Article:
Tag Archives: biography

Library Heroes

For millennia the written word has held special significance among those whose faith is centered on holy writ. Some ancient Jewish and Islamic traditions imposed safeguards to prevent the desecration of any piece of writing—sacred or secular—that might bear God’s name.

Christian history is marked by missionaries and others who made literacy and education a priority, on the premise that everyone should have personal access to the written Word of God. Among these, Martin Luther, William Carey, and Jonathan Edwards are familiar names. A less familiar example is the Kyrias family of Albania, active supporters of language development, publishing, and education, particularly among girls.

In contemporary America it can be hard to fathom a culture where the written word is not readily accessible. We read to our children from the day they are born, fill shelves with assorted Bible editions, and ship off excess volumes to thrift stores and little free libraries. The handful of picture books below give elementary-aged children a glimpse of the lengths to which people have gone—and still go—to preserve, procure, and distribute the wealth that is literacy.

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Girl at Arms, by Jaye Bennett

Notwithstanding the remarkable youth of the historical Joan of Arc, I wouldn’t have automatically assumed her a ready subject for a middle grade novel. Of course it’s impossible not to admire her courage and determination, and I recognize that she must be considered in the context of her times. But let’s just say that her story has the potential to be a little … troubling.

For starters there are the voices. Not that I don’t believe in visions, but the question of whether God would employ them for the defense of a European monarch has always raised doubts in my mind. Then there’s the fact that Joan was leading armies into battle, which inevitably involves violence. And then there’s the ending: she gets burned at the stake. That alone was enough to make me a reluctant reader. Continue reading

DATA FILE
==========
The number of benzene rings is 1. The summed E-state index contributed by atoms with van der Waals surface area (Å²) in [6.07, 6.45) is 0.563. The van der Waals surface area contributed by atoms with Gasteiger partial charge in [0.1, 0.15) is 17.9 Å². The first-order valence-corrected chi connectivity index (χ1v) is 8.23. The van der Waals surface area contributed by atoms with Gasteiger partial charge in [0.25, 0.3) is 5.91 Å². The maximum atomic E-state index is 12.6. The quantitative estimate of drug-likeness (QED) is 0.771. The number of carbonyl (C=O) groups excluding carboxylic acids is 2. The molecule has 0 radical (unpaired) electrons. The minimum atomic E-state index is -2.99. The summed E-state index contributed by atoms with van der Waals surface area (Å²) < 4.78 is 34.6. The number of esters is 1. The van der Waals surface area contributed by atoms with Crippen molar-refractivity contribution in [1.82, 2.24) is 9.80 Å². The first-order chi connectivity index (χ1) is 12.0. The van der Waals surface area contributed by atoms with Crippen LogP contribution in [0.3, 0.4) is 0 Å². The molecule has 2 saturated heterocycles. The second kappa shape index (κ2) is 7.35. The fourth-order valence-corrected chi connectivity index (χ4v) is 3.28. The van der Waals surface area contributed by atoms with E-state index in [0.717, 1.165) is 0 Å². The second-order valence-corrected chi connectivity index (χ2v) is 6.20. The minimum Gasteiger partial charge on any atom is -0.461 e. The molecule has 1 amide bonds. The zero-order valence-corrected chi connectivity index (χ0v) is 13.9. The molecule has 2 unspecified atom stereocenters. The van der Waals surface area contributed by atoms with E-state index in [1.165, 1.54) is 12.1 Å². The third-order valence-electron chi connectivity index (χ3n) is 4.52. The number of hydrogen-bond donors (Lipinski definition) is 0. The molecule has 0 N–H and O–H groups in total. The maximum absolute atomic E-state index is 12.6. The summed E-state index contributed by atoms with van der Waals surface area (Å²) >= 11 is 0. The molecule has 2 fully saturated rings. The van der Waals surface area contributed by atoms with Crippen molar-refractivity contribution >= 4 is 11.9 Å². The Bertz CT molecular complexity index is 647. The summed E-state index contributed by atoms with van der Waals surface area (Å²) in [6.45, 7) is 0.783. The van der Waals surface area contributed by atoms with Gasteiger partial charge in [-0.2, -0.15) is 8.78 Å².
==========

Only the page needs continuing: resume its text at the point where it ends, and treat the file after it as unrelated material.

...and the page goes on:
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Three Cups of Tea, by Greg Mortenson and David Oliver Relin

Greg Mortenson didn’t set out to be a hero. Shortly before he stumbled into a mountain village in northern Pakistan, he was wandering around on K2 trying to save his own life. Out of gratitude to the villagers who took him in following his climbing expedition gone awry, he promised to come back and build them a much-needed school.

And he did–return, that is–but his first heroic mission almost ended in disaster. I won’t supply the details, because it’s a bit of a cliff hanger as Mortenson relates the story in the book. But since Mortenson has gone on to build hundreds more schools (that’s the reason Three Cups of Tea was written), it’s safe to tell you that the school did get built, eventually, and that’s how it all got started. Continue reading

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Mountains Beyond Mountains, by Tracy Kidder

The long waiting list for Mountains Beyond Mountains required us to wait some time before it became available at the library. But through the first few chapters, we were hard-pressed to identify the reason for the popularity of this biographical account of doctor Paul Farmer (b. 1959). Farmer struck us as arrogant and narcissistic, and we found the voice of Pulitzer Prize winner Tracy Kidder flat and journalistic. Continue reading

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A Midwife’s Tale–Chronicle of a 19th-century New England Woman

Painstaking research by historian Laurel Thatcher Ulrich has produced this Pulitzer Prize winner—a captivating investigation into the life of a Maine midwife. Martha Ballard’s diary records not only her midwifery activities, but such mundane undertakings as weaving, washing clothes, visiting neighbors, and entertaining guests. With help from other historical documents of the period, Ulrich has gleaned revealing insights from what other historians have termed “trivia.” Continue reading

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